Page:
The dog arm puppet I got from Jeremy is simply the cutest and best one I have ever seen, and his DVD with handlings tips (see below) is a great and fun product I took a lot of value from.

I think it’s kind and caring people like Jeremy who contribute so much to our everlasting joy of watching, talking, and shopping magic. With them leaving, it feels like magic’s age of innocence—the brick and mortar shops, the glitter boxes and feather flowers, the smalltown conventions, etc.—is inexorably fading away.

My condolescences to his wife and family. Rest in peace in Eternal Wonderland, Jeremy!

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Vanishing Julian Assange

Let’s not get too political here. Let’s simply state that WikiLeaks frontman Julian Assange has been living and hiding in the Ecuadorian embassy in London for more than three and a half years now (!) in order to avoid being arrested by British authorities and, subsequently, turned over to Swedish or U.S. authorities. His future path is uncharted and most likely stony.

Now, if you were an illusionist like David Copperfield or Franz Harary and called in for help, how would you make him disappear from the embassy without his guardians, his persecutors, and the press bloodhounds noticing in due time?

Having just watched several old TV specials by Copperfield and the late great Paul Daniels, I would have an idea or two. (O.K., Jim Steinmeyer would probably come up with 27 solutions at once.)

If someone were to pull this off – can you imagine the hoot and the headlines?!

This is not your grandfather’s egg bag trick. This is not the latest poor poo-poo card move. This is truly magic with a meaning!

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Tricks & Ideas (9): Copper/Silver Sugar

Have you experienced this, too? Sometimes the magic seems to happen out of itself and to jump right into your face, just like that (to quote Tommy Cooper here).

I was sitting in an unfamiliar café somewhere down the road, absent-mindedly pouring sugar into my cappuccino, when I realized that all the sugar packets in the basket only seemed different but were in fact identical, each carrying one design on the front and another, distinctly different one on the back.

A minute later, I was able to perform an impromptu miracle on my unsuspecting family by making two different sugar packets transpose in my closed fists, and they were duly impressed (much more than with many of my well-rehearsed marvels, I hate to admit), at least for about five seconds.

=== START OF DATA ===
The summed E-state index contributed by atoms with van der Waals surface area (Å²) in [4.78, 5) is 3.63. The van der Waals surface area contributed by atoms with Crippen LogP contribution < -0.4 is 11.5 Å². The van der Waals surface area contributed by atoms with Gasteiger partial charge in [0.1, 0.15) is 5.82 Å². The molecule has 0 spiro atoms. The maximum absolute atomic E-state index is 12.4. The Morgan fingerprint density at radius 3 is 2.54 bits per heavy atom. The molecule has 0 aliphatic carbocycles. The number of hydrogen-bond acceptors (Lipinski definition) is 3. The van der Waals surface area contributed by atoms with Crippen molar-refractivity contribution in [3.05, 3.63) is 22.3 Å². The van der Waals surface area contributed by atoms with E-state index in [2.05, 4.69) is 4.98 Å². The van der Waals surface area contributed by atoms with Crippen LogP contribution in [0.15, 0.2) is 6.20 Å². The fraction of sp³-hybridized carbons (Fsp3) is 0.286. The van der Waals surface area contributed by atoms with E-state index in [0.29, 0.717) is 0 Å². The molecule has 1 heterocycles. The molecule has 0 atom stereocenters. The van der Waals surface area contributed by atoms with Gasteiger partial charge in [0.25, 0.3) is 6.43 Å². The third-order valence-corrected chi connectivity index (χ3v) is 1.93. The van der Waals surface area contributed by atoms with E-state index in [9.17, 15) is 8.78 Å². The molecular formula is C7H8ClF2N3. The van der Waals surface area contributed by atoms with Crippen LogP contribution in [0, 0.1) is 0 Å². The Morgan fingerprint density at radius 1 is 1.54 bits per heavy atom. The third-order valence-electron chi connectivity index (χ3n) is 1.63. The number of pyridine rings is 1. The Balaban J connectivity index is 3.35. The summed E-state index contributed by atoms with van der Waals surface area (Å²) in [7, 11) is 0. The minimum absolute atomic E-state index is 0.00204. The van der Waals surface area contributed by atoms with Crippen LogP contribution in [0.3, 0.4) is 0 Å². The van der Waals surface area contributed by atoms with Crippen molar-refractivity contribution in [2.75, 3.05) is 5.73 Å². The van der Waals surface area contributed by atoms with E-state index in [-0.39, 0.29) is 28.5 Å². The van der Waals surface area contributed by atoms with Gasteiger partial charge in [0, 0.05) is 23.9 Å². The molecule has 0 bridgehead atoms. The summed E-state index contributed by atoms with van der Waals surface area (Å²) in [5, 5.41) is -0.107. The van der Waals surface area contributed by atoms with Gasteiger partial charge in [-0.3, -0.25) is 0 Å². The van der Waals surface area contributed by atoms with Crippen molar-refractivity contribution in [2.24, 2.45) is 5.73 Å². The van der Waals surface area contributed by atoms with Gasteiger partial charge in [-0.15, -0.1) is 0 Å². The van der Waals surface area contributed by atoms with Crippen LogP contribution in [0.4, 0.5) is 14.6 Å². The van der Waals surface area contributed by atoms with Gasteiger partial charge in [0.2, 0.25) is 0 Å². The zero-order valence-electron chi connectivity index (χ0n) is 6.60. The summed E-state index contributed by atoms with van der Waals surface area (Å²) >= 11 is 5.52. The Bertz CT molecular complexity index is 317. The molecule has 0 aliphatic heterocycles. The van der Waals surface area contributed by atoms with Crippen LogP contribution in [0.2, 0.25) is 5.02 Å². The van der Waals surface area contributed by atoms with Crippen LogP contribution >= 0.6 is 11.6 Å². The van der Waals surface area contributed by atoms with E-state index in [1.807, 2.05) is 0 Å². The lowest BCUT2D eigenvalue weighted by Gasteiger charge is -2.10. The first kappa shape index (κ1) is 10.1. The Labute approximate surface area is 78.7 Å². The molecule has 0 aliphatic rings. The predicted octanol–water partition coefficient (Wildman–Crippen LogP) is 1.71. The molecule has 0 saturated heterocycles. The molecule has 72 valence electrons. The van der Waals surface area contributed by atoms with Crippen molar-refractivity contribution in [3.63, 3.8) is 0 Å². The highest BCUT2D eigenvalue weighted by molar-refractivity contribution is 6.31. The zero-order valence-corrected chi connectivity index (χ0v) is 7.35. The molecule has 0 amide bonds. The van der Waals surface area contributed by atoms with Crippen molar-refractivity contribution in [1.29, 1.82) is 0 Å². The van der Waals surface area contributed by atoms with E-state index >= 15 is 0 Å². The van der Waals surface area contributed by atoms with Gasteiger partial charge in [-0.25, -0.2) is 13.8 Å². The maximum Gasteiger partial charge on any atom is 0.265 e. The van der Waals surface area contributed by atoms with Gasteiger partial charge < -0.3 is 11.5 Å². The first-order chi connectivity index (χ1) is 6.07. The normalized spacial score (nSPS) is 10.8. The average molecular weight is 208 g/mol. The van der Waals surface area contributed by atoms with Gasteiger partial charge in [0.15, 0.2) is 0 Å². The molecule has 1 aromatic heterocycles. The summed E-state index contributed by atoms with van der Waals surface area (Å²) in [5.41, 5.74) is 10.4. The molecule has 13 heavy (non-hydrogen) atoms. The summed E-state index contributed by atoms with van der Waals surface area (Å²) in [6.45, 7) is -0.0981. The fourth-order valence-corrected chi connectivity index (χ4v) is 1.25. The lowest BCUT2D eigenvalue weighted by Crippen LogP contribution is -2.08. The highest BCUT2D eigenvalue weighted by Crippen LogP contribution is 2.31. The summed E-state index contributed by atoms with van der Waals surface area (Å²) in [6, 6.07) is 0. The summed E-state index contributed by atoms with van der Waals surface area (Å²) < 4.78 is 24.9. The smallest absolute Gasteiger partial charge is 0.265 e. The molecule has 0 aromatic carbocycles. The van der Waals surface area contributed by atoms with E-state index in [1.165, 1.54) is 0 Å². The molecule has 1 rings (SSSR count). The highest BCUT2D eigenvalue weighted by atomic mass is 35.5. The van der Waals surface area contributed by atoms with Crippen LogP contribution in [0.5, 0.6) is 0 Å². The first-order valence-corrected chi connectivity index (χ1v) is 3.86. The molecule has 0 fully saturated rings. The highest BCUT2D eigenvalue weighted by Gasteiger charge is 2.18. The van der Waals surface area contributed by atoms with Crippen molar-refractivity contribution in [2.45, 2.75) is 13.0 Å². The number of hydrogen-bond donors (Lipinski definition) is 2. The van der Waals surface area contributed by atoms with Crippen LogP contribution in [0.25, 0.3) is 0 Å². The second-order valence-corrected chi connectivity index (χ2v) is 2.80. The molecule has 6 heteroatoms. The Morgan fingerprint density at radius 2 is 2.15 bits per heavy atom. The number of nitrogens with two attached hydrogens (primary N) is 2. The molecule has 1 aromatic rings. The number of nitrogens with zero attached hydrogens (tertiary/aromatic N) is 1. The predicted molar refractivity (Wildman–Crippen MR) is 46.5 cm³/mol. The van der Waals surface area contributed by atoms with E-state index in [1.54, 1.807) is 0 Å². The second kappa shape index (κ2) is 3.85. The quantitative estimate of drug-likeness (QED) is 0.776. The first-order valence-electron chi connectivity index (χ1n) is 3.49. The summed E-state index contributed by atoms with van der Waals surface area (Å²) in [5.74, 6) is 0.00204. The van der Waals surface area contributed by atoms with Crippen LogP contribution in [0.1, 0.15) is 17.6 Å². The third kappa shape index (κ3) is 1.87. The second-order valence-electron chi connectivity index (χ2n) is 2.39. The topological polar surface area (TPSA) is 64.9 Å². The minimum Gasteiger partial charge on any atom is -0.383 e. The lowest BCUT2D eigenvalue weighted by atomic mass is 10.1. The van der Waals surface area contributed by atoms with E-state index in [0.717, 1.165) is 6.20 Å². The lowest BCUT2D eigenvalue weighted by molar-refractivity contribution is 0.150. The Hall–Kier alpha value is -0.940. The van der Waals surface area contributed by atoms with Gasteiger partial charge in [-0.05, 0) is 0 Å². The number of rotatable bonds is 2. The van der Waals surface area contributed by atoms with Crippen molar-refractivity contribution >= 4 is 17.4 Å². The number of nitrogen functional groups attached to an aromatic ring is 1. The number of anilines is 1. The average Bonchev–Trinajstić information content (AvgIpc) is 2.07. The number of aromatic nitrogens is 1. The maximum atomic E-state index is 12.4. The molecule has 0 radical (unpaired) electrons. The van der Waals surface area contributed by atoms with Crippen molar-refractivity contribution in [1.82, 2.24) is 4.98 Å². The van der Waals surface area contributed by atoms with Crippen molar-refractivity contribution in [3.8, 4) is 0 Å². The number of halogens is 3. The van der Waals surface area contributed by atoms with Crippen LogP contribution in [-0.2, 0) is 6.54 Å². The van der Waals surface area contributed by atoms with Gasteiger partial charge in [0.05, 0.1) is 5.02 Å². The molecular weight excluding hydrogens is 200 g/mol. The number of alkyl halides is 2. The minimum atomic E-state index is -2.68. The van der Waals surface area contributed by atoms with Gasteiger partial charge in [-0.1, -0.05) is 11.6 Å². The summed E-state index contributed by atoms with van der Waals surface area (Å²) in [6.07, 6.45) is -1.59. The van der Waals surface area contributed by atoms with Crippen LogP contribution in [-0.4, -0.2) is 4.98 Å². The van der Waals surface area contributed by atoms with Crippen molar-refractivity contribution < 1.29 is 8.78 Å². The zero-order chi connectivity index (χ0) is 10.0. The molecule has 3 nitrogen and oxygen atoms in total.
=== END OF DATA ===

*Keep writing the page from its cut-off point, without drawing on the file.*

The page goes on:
Unsolicited advertising: You can order these Hellma sugar packets in 1,000s directly from the manufacturer here.


For more Tricks & Ideas, click here.


Another Word on Cohen

If you are a first-timer to Steve Cohen’s show, Chamber Magic, like I was only recently, here are three tips for an even better experience:

  1. The suite where the show is staged is not located directly at the Waldorf Astoria hotel, but at the adjoining Waldorf Towers. You may want to use their extra side entrance to get to the right registration desk. If you decide to take a walk around the famous hotel first (which I would highly recommend), simply turn left in the dark, sumptuous main lobby and take the elevator down to the ground floor. Later, you will be guided upstairs to the suite.
  2. If you are not a front row aficionado (like Dave of L&L video fame), you may want to save the extra bucks for a front row seat and stick with a general admission ticket (currently priced at 85$). Just make sure to enter the elevator with the first group of visitors. After entering the suite, you will likely find many empty seats with exellent sight lines to choose from.
  3. Get at least a souvenir booklet and have it kindly signed by Steve after the show. Choose your items from the online gift shop before ordering your tickets.

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Addendum: Here’s an older post of mine (in German) with links for magic things to see and do in NYC (and also in Las Vegas and London).


 

 

A Word on Cohen

Recently, I finally managed to see Steve Cohen’s long-running show, Chamber Magic, in an elegant suite (see picture below) at the legendary Waldorf Astoria hotel in New York City.

Steve is a consummate pro, his show is charmingly traditional, yet fast-paced, interactive, very entertaining and highly deceptive, and I thoroughly enjoyed it. Highly recommended!

From a magician’s perspective, I find three aspects of his program particularly worth mentioning:

  1. He opened and closed with card magic.
  2. He presented both his signature pieces, Brick from Hat and Any Drink Called For, rather early in the show.
  3. He did a lot of mentalism (and I mean a lot).